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Sickboy: Wonder Club

The British graffiti artist on his new San Francisco expo and how London's science museums inspired him

'Wonder Club' is an exploration of an artist's dreams. It's a show which allows Sickboy to fuse and explore his wide variety of interests and inspirations, ranging from anatomical studies to comic books and fairytales. The British graffiti artist has been let loose like Charlie in the Chocolate Factory, and at this San Francisco expo you're given a taste of the unique and diverse detailes in his colourful mixed media paintings and installations. 'Wonder Club' is a surreal place where anything is possible, and a club that will make you want to join-up to enjoy the element of intrigue and surprise.

My artwork has become so much a part of my life that the evolution of my life and what I paint is intertwined to the point that I don't focus on one specific topic or how it will be perceived

Dazed Digital: Tell me about 'Wonder Club'. What is the concept behind this body of work?
Sickboy: It's a show about dreams, about me relaxing my artistic sensibilities and revisiting my childhood to get in touch with a more impulsive creativity. When I was 18, 19 friends and I would paint all night until eight in the morning, then draw in the morning, just make the freshest shit, all drawing on top of each other and being experimental. As you get older and involved with galleries you refine yourself. For this show I wanted to leave that behind a bit. I wanted a more relaxed output.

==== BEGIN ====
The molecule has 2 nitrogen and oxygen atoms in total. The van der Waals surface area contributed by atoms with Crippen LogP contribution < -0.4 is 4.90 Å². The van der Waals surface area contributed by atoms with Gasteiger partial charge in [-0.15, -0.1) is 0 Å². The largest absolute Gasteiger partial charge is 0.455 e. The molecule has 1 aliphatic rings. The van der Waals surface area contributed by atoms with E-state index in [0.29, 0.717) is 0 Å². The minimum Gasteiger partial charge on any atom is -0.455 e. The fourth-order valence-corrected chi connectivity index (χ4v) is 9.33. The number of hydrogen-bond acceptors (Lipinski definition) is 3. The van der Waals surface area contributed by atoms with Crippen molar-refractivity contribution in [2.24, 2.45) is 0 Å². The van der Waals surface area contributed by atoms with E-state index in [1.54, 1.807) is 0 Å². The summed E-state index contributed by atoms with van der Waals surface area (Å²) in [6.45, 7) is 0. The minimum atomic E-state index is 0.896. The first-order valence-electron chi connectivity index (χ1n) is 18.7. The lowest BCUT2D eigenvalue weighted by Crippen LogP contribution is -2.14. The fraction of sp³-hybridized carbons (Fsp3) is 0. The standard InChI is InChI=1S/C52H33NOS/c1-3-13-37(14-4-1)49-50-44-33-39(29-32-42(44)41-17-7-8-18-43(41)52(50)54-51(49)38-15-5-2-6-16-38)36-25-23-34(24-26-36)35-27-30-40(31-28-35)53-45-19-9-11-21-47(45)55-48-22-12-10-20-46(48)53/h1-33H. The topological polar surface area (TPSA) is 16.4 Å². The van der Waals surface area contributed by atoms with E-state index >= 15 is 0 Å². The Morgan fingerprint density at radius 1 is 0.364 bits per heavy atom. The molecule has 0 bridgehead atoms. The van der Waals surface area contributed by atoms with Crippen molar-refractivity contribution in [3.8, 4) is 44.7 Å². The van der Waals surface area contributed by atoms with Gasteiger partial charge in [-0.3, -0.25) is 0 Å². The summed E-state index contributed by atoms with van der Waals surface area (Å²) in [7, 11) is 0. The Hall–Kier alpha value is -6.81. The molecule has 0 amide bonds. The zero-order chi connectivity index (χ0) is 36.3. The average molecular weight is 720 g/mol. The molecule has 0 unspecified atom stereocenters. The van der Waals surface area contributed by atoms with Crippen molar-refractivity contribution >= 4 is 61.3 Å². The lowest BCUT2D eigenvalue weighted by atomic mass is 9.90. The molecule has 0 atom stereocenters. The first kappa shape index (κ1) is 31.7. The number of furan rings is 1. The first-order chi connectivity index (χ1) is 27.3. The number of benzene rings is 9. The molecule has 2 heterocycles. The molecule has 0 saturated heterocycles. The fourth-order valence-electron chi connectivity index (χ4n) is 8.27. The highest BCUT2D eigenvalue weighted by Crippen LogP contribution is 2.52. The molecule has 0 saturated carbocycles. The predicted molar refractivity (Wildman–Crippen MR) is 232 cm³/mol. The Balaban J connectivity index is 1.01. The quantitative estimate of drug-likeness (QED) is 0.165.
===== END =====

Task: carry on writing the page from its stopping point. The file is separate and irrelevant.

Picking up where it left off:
DD: You explore a lot of ideas in this show, is it fair to say that you are not scared to push the boundaries when it comes to experimenting with topics?
Sickboy: I live in London and there is a whole wealth of nature and science museums. Every week I'd make sure to go to one. Walking through the Hunterian Museum you can see albatross heads, tiny foetuses, some quite dark stuff... all these models made to study anatomy during the renaissance before we properly understood it. It gave me a new idea about how to go about portraits, not just capturing the face but the inner workings of mankind, the complexities of the brain and physical body.

DD: Can you tell me about the intricate anatomical studies?
Sickboy: My artwork has become so much a part of my life that the evolution of my life and what I paint is intertwined to the point that I don't focus on one specific topic or how it will be perceived. I try to keep it all natural. It's all interconnected. Looking at the human body, looking at how we interact, essentially art is created by trying to learn about myself and the world... life is always the focus.

It's a show about dreams, about me relaxing my artistic sensibilities and revisiting my childhood to get in touch with a more impulsive creativity

DD: Can you tell me about the 'Artists Refuge'?
Sickboy: I suppose I'm trying to create a resting place. I wanted to have a representation of a personal space with the exhibit. There's a video with Viktor Vauthier that is an essential part of this. I was followed by a photographer for twenty four hours and all of those moments are divulged within the space.

DD: How important is it for you to create an interactive show?
Sickboy: I like to bring my paintings to life, so when you come into the exhibit you can see the painting as a 2D piece, but also see the idea extended into a 3D environment, so I'm not just leaving my vocabulary in the work but making small talk with the viewers.

DD: The press release states the show is 'uncurated' by Eine, what does this mean?
Sickboy: Eine is a close friend from way back and we've always wanted to work together. His affiliation with White Walls allowed that to come together and bring us into a loose collaboration.

Sickboy's Wonder Club: An Exhibition of Dreams, White Walls, 835 Larkin Street, San Francisco, CA 94109, March 17 - April 7, 2012

Text by Helen Soteriou
Images by Joanna Dudderidge